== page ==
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How widespread is corruption within the Indonesian police? What power do illicit funds afford the institution? And what are the prospects for reform under President Joko Widodo and new Indonesian Police Chief Tito Karnavian? In Talking Indonesia this week, Dr Dave McRae discusses these issues and more with Dr Jacqui Baker, from Murdoch University.

Indonesia’s Constitutional Court will today hold a fifth hearing on a legal challenge to the Criminal Code that seeks to criminalise same-sex intercourse between consenting adults. PhD candidate Daniel Peterson writes that the Court’s approach when it upheld the Blasphemy Law in 2009 suggests that the outlook for Indonesia’s LGBT community is bleak.

Arcandra Tahar lasted just 20 days in cabinet, with the revelation that he also held US citizenship ending his stint as minister of energy and mineral resources. The former deputy minister of law and human rights, Professor Denny Indrayana, looks at the administrative errors that were made, and asks whether the incident will finally lead to action on multiple citizenship in Indonesia.

Joko “Jokowi” Widodo’s contrasting approach to foreign policy compared to his predecessor, Susilo Bambang Yudhoyono, stands to reshape Australia-Indonesia ties. In this public lecture, Dr Evi Fitriani charts President Joko Widodo’s distinct approach to foreign policy and outlines the implications for Indonesia’s relationship with Australia.

Last month, Jakarta Governor Basuki Tjahaja Purnama disappointed many of his supporters when he announced that he would run as a party-backed candidate in the 2017 election. Dr Dirk Tomsa takes a look at Teman Ahok, the volunteer group that campaigned for the governor to run as an independent. What’s next for Teman Ahok, now that its reason for being no longer exists?

Divorces are becoming more common in Indonesia, and women are now responsible for 80 per cent of divorce applications. Dr Dina Afrianty writes that although Indonesian law requires husbands and fathers to pay child support and maintenance after divorce, women have few avenues for redress if their former husbands don’t pull their weight.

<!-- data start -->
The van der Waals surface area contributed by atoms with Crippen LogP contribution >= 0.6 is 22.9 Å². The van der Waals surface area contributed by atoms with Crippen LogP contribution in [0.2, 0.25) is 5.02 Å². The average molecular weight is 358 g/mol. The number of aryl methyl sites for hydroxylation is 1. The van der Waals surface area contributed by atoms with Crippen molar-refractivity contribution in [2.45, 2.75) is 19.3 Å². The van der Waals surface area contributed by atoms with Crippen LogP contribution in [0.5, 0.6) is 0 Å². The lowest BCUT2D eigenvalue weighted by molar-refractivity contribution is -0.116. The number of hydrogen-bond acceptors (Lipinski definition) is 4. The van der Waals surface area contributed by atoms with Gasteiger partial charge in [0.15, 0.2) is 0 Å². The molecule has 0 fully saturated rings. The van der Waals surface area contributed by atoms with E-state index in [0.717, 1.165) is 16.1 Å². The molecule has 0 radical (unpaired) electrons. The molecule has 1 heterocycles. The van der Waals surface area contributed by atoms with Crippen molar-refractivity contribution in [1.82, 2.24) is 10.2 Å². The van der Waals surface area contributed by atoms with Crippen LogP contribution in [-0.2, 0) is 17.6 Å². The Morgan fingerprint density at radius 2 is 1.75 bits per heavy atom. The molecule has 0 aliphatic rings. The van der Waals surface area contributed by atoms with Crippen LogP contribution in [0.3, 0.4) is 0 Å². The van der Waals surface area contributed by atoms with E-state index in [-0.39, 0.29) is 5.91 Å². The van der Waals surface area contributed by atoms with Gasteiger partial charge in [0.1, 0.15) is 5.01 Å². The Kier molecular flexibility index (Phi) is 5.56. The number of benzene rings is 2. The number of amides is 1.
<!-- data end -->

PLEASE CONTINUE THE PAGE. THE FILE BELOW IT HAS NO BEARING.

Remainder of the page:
How free is the Indonesian press? How does the concentration of media ownership affect journalists and audiences? And how are digital technologies transforming the media landscape? Dr Ken Setiawan chats to Dr Ross Tapsell about these issues and more in Talking Indonesia.

President Joko Widodo’s economy-focused cabinet reshuffle on 27 July has been described as evidence of his growing talent for managing political relationships. But as Matthew Busch writes, while the reshuffle might be a political success, it should not be assumed the gloss extends to the economy.

Over the past few months, Rahung Nasution’s film, Pulau Buru, Tanah Air Beta (Buru Island, My Homeland), has upset military officials, religious hard-liners and university authorities, who have all attempted to have screenings cancelled. Dr Airlangga Pribadi Kusman takes a look at the film that has caused such controversy.

President Joko Widodo appointed a new cabinet on 27 July, adding nine new faces. Burhanuddin Muhtadi writes that the reshuffle was a pragmatic move aimed at consolidating his now broad ruling coalition and providing him with greater freedom to implement his priority programs. He might appear to be playing it safe, Burhanuddin says, but this strategy is not without risks.

Last week, the judges of the International People’s Tribunal 1965 released their final report, finding the Indonesian state responsible for crimes against humanity. But what is the standing of the IPT and what impact might its findings have? Associate Professor Katharine McGregor and Dr Jemma Purdey examine the fallout from the report’s release.

What are the drivers and impacts of high smoking prevalence in Indonesia? What steps could the government take to control tobacco, and what arguments are made within Indonesia for and against these measures? Dr Dave McRae discusses these issues and more with Abdillah Ahsan, from the University of Indonesia, in the latest Talking Indonesia podcast.

Vicky Prasetyo became a national laughing stock in 2013 when he introduced a unique vocabulary of buzzwords into Bahasa Indonesia. Dr Manneke Budiman writes that his ungrammatical and meaningless expressions are representative of a style of speech that has become more common in the 18 years since Soeharto fell.

Indonesia has recently seen a surge in enthusiasm for capital punishment, with public officials lining up to declare their support. How can this be explained? Are officials just responding to public demands? Nurkholis Hidayat examines Indonesia’s embrace of the death penalty and looks at what it means for the justice sector.

Husni Kamil Manik’s leadership of the General Elections Commission (KPU) was marked by a commitment to openness and transparency, which played a critical role in securing the disputed 2014 presidential election result. Titi Anggraini reflects on his achievements following his sudden death on 7 July.

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